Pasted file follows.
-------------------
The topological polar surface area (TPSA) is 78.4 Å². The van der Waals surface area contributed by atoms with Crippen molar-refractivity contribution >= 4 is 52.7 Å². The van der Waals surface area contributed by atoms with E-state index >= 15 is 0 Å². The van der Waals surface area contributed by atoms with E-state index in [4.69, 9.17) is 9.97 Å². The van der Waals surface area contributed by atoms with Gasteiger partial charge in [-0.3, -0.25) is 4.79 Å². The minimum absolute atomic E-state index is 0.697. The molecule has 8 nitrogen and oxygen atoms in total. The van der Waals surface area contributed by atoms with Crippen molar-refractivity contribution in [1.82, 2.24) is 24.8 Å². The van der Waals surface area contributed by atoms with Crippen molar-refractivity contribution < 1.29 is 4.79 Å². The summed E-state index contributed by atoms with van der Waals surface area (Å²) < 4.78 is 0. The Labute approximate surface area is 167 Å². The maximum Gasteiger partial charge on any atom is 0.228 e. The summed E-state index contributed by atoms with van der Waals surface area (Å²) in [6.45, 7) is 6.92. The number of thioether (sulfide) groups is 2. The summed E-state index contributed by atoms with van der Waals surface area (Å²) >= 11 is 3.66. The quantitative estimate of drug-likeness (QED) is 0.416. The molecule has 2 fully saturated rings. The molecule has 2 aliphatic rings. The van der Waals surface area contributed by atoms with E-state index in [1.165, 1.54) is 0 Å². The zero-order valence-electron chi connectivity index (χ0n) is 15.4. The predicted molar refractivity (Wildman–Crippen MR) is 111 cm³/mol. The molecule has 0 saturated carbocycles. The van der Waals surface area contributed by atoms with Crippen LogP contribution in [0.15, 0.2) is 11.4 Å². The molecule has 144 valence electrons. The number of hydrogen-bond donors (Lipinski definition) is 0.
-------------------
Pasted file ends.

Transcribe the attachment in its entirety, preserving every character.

The topological polar surface area (TPSA) is 78.4 Å². The van der Waals surface area contributed by atoms with Crippen molar-refractivity contribution >= 4 is 52.7 Å². The van der Waals surface area contributed by atoms with E-state index >= 15 is 0 Å². The van der Waals surface area contributed by atoms with E-state index in [4.69, 9.17) is 9.97 Å². The van der Waals surface area contributed by atoms with Gasteiger partial charge in [-0.3, -0.25) is 4.79 Å². The minimum absolute atomic E-state index is 0.697. The molecule has 8 nitrogen and oxygen atoms in total. The van der Waals surface area contributed by atoms with Crippen molar-refractivity contribution in [1.82, 2.24) is 24.8 Å². The van der Waals surface area contributed by atoms with Crippen molar-refractivity contribution < 1.29 is 4.79 Å². The summed E-state index contributed by atoms with van der Waals surface area (Å²) < 4.78 is 0. The Labute approximate surface area is 167 Å². The maximum Gasteiger partial charge on any atom is 0.228 e. The summed E-state index contributed by atoms with van der Waals surface area (Å²) in [6.45, 7) is 6.92. The number of thioether (sulfide) groups is 2. The summed E-state index contributed by atoms with van der Waals surface area (Å²) >= 11 is 3.66. The quantitative estimate of drug-likeness (QED) is 0.416. The molecule has 2 fully saturated rings. The molecule has 2 aliphatic rings. The van der Waals surface area contributed by atoms with E-state index in [1.165, 1.54) is 0 Å². The zero-order valence-electron chi connectivity index (χ0n) is 15.4. The predicted molar refractivity (Wildman–Crippen MR) is 111 cm³/mol. The molecule has 0 saturated carbocycles. The van der Waals surface area contributed by atoms with Crippen LogP contribution in [0.15, 0.2) is 11.4 Å². The molecule has 144 valence electrons. The number of hydrogen-bond donors (Lipinski definition) is 0.